In spite of these limitations, it actually would be possible to power the entire world with today’s solar technology. We’d need the funding to build the infrastructure and a good deal of space. Estimates range from tens to hundreds of thousands of square miles, which seems like a lot, but the Sahara Desert alone is over 3 million square miles in area.

Meanwhile, solar cells are getting better, cheaper, and are competing with electricity from the grid. And innovations, like floating solar farms, may change the landscape entirely. Thought experiments aside, there’s the fact that over a billion people don’t have access to a reliable electric grid, especially in developing countries, many of which are sunny.

So in places like that, solar energy is already much cheaper and safer than available alternatives, like kerosene. For say, Finland or Seattle, though, effective solar energy may still be a little way off. Solar panels in Maine, however, are a wise investment.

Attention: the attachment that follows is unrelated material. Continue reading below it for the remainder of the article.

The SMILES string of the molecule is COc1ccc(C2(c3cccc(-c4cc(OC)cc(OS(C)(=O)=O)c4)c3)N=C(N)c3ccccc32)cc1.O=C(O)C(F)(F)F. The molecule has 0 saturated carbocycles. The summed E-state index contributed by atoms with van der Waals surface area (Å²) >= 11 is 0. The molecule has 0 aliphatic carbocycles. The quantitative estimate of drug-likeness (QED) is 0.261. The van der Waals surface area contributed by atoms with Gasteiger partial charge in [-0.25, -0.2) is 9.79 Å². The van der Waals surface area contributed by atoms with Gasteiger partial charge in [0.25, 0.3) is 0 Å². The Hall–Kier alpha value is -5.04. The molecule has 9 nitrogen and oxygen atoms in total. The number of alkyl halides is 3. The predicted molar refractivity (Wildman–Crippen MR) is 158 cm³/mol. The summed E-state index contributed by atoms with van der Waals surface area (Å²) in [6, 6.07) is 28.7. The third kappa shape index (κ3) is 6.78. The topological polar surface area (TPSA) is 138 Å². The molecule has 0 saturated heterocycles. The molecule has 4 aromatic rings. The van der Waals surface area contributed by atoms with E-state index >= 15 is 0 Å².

Source : Youtube

4 Power Substations Vandalized Over Christmas Weekend

In what is becoming a very alarming trend, 4 power substations were vandalized in Washington State over the Christmas weekend. The act of violence resulted in 14,000 customers losing their power on Christmas Day.

As if soaring electricity rates, rolling blackouts and forecasted supply shortages of solar equipment weren’t reason enough to consider adding a solar energy system to your home in Maine, you can add deliberate acts of violence to the list.